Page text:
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Classic Velocity Blog

A Return to Bob's

Classic Velocity

For me, there is nothing like being on the road at first light. Roads are deserted, the world is quiet, and the slowly emerging light creates a magical glow. It is a new day, and all things are possible. I chose a winding route from Pennsylvania to Delaware, avoiding the major arteries even though they would be perfectly clear at this early hour. There was mist in places and fog in a few low lying areas. I traveled at a moderate pace until I had a pretty good scare with a large deer. It was not really a close encounter, but it was one of those things that makes you hyper-vigilant for a good while. As full daylight emerged, the threat went away and I really got to enjoy some nice roads in central Maryland. Eventually, a Waffle House pulled me in like a magnet, and while I ate, I plotted a course further east toward my intended detour.

It has been a couple of years since I had visited Bob's BMW in Jessup Maryland. Bob's is a legendary BMW dealer who runs a shop that is a full service dealer, an Internet vintage BMW parts business, and a museum. As a result, it has become kind of a destination for the faithful. It publishes its location in latitude and longitude. Nuff said. Because it is a destination, the parking lot at Bob's can be pretty interesting as well. On this day, there were 6 or 7 sidecar rigs that showed up in the course of an hour. No organized group, just some local and some not-so-local visitors. Examples included a Ural, a /2 with a Steib, a R100 rig, and an R1200GS rig !! But that was not all, there was a tricked out K1200R, an R65LS, and a few S1000RRs. Surprisingly, a few Harleys stopped in as well, proving the point that Bob's is a little more than a regular BMW dealer.

Inside it is obvious that Vintage BMWs are a focus. Despite having a full array of new bikes, vintage memorabilia and clothing are prominently featured. The main attraction for me however, is the museum area. It is a relatively small area toward the rear and next to Bob's office. However, it is jam packed full of good stuff which rotates in and out over time. This means that repeat visits are worth your time. On this occasion, Bob had several new-uncrated-old bikes on display including an R80GS, an R75/5, and a still-in-the-crate R100R ! The R100R is the last air-cooled carburetor bike to come off the production line in Germany, and Bob has a captivating story about acquiring it. Speaking of captivating, on display was a 1925 R32, the first model to wear the Roundel and BMW brand. In this third year that BMW built motorcycles, you can see the lineage that connects directly to a 2010 R bike. It has shaft drive, a horizontally opposed twin mounted transversely, and a non-traditional front suspension ! It is an excellent example, and I wish I had more time to examine it in detail. Bob and AllanAlso of note was a rare R50S model from 1962, complete with a bikini fairing. As I passed by his office, Bob stopped what he was doing and came out to chat about the bikes and riding. It is pretty rare in my experience that the owner of a business of this size interrupts his work to chat with a guy just passing through.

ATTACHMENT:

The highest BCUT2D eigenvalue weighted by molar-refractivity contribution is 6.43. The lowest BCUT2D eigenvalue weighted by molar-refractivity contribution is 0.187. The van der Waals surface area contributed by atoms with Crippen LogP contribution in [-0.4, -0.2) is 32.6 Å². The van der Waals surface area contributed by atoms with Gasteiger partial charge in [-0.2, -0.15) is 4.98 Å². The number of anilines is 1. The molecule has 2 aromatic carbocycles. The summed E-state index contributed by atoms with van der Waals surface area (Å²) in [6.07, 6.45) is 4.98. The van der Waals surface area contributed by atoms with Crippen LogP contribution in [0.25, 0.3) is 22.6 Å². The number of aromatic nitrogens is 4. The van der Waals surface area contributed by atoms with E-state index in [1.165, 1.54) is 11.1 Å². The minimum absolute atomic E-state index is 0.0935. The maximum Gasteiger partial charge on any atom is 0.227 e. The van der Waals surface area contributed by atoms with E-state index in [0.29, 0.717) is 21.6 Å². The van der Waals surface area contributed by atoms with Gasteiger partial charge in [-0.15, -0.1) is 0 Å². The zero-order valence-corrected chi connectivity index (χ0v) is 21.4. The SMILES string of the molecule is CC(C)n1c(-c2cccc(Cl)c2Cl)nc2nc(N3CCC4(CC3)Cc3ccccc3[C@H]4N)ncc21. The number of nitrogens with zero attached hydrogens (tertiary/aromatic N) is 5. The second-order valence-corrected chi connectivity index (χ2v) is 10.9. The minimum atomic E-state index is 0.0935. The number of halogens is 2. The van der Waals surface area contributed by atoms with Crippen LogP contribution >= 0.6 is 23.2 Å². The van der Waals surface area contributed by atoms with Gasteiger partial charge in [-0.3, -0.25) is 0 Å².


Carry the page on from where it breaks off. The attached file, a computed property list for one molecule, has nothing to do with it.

But wait, there's more. I happened to stop by on the day when world traveler Allan Karl was visiting for a seminar later that evening. I couldn't stay for the show, but we got to spend some time talking about his travels with Bob. Allan has been on the road since 2005, and has travelled more than 63,000 miles on his F650GS Dakar. He has done it alone, with no support crew following in a landrover, or helicopter film crew. Allan's 650 DakarI recommend his site www.worldrider.com , where you can find blog postings and podcasts. but being able to speak with him in person is even better. And then there is his bike. Yes, the same bike that has traveled the world was parked right outside amongst the rest of the new and old ones covering the parking areas. I'm not sure, but I think the other bikes all turned their wheels in the direction of Allan's bike in homage....

I was only there for a few hours, but it was one of those densely packed periods of time that leave you wondering whether you dreamed some part of it...